I translated and adapted articles for Casa Jurnalistului, a collective of independent Romanian reporters. Articles covered social issues such as the anti-fracking protests or homelessness.
Organization: Casa Jurnalistului
A Thousand Feisty Umbrellas
by Stefan Mako, translated by Patricia Becus
It`s a rainy morning in Titan, a Bucharest suburb. Right by a junction where construction work is in progress, a man had climbed atop a heap of construction debris to address a crowd. He speaks heatedly into a megaphone about the vile politicians who have passed a draft bill that granted Rosia Montana Gold Corporation (RMGC) the right to mine for gold and silver at Rosia, a village in the Apuseni mountains. The crowd looks a bit dull–some people are checking their phones, others are chatting about the future of the protests. And yet, the fact that people showed up on such terrible weather is impressive. As the man points out at the end of his speech "Even if the protests would end today, we won! We planted a seed of change in our society"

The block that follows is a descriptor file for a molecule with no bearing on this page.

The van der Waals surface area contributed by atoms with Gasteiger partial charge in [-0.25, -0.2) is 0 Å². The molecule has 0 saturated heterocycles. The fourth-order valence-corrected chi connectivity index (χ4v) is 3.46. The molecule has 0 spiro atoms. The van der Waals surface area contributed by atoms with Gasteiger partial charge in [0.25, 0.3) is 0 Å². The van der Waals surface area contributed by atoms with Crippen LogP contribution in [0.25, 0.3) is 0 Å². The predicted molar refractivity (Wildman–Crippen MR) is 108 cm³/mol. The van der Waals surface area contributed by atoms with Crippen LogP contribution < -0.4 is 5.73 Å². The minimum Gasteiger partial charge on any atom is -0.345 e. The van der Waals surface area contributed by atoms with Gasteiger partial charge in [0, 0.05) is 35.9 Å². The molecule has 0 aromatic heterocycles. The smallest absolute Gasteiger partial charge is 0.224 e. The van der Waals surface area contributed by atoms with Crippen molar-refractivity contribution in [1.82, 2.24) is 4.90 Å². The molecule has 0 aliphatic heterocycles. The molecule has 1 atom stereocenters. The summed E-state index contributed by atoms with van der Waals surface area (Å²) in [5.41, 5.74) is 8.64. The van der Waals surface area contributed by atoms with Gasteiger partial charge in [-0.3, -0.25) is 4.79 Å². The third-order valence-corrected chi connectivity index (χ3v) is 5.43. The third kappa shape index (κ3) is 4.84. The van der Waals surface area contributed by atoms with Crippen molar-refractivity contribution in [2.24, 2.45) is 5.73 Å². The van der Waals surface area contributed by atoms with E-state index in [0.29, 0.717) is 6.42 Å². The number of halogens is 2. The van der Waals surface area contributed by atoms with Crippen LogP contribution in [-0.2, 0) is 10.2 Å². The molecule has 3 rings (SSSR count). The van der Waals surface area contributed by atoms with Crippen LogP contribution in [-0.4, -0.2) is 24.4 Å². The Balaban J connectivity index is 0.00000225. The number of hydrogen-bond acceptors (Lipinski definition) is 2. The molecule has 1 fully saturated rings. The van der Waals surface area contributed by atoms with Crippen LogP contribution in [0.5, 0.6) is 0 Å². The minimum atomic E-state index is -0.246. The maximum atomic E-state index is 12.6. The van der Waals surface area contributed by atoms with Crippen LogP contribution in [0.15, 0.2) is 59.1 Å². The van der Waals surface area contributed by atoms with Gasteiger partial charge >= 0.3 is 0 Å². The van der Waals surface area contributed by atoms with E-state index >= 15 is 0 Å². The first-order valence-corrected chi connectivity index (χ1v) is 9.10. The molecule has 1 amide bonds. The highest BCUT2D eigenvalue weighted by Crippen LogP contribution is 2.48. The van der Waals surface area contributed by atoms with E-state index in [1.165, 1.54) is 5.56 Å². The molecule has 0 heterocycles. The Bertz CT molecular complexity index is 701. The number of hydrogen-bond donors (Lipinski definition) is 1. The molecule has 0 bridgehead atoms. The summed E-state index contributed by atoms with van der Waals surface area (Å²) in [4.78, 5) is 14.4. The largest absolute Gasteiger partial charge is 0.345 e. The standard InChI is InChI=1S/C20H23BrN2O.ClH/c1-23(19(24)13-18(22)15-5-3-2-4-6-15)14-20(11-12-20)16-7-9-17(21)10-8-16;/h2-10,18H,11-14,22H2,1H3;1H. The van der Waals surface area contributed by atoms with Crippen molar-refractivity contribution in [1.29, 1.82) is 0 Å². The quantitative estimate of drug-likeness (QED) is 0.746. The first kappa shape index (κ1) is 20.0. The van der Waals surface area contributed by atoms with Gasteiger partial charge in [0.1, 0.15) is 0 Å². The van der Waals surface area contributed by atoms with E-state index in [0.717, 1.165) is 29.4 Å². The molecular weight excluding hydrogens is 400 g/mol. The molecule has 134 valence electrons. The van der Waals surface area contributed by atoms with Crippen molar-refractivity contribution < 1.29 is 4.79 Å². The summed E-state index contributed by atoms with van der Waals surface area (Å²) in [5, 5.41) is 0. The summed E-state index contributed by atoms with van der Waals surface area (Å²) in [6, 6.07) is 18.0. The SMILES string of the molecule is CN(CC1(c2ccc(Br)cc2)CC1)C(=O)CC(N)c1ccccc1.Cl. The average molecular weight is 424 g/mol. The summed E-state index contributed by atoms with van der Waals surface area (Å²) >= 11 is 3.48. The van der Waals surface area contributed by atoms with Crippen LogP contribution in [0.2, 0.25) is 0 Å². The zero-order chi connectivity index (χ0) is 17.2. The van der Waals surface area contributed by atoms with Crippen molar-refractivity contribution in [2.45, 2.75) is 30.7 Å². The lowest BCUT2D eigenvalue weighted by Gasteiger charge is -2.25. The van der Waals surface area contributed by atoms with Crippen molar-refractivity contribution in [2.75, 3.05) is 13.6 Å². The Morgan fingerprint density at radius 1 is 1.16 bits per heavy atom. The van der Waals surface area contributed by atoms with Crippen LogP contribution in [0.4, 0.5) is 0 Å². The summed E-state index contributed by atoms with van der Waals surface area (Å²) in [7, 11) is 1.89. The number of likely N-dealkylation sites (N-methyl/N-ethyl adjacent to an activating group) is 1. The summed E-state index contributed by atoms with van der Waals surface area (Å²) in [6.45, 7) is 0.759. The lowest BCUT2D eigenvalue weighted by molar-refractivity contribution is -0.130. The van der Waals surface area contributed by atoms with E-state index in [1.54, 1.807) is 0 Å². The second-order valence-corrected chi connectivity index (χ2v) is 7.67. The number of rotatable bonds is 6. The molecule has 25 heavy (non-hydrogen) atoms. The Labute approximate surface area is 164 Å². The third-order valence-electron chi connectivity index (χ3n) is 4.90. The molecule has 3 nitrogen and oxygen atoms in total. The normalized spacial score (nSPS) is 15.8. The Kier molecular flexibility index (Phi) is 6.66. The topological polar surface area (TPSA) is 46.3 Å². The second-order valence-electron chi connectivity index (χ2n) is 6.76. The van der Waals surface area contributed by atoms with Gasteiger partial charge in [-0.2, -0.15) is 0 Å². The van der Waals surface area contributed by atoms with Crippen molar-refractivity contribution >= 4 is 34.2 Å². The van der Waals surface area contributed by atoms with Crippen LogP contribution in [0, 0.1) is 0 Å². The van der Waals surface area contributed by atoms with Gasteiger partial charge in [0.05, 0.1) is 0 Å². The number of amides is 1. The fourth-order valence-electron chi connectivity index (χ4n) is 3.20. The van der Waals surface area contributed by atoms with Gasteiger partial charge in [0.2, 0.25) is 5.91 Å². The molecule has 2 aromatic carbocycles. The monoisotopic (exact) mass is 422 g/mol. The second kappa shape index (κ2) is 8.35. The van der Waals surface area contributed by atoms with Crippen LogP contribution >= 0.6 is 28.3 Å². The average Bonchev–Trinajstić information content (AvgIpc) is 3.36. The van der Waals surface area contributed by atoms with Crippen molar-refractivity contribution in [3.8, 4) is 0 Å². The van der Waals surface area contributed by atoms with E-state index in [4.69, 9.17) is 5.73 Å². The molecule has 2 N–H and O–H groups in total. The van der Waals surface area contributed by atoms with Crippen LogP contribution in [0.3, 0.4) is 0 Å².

The protests against the cyanide mining in Rosia Montana started a month ago yet this is the first time a march begins in a suburb and not in the square by the University of Bucharest that became the usual gathering spot for these protests. Several hundred people have gathered around the puddles that dot the yard. They shiver from the cold and sing faintly into the megaphone "Ponta, get the fuck out: RMGC get the fuck out; Chevron, get the fuck out. Everybody, get the fuck out"
This is Kilometer Zero of the suburb democracy: a construction site bordered by a public restroom and kiosks selling shawarma, donuts, and gelato. The rain falls incessantly and it`s getting pretty cold out. Everyone copes with the weather the best they can: umbrellas, raincoats, giant plastic trash bag. Several gendarmes units have been assigned to keep things under control, but they hide in the vans parked alongside the road. The employees of the nearby Kebab Fry Chicken restaurant watch the scene in amazement.
From where I stand, the crowd seems to wait for a bus that never comes. A middle aged man is vigorously waving a giant Romanian flag, drizzling water in the eyes of those who are unlucky to be around him "The clean protest" as the United We Save Rosia Montana activists have dubbed it, begins its muddy descent through the Titan suburb rubble.
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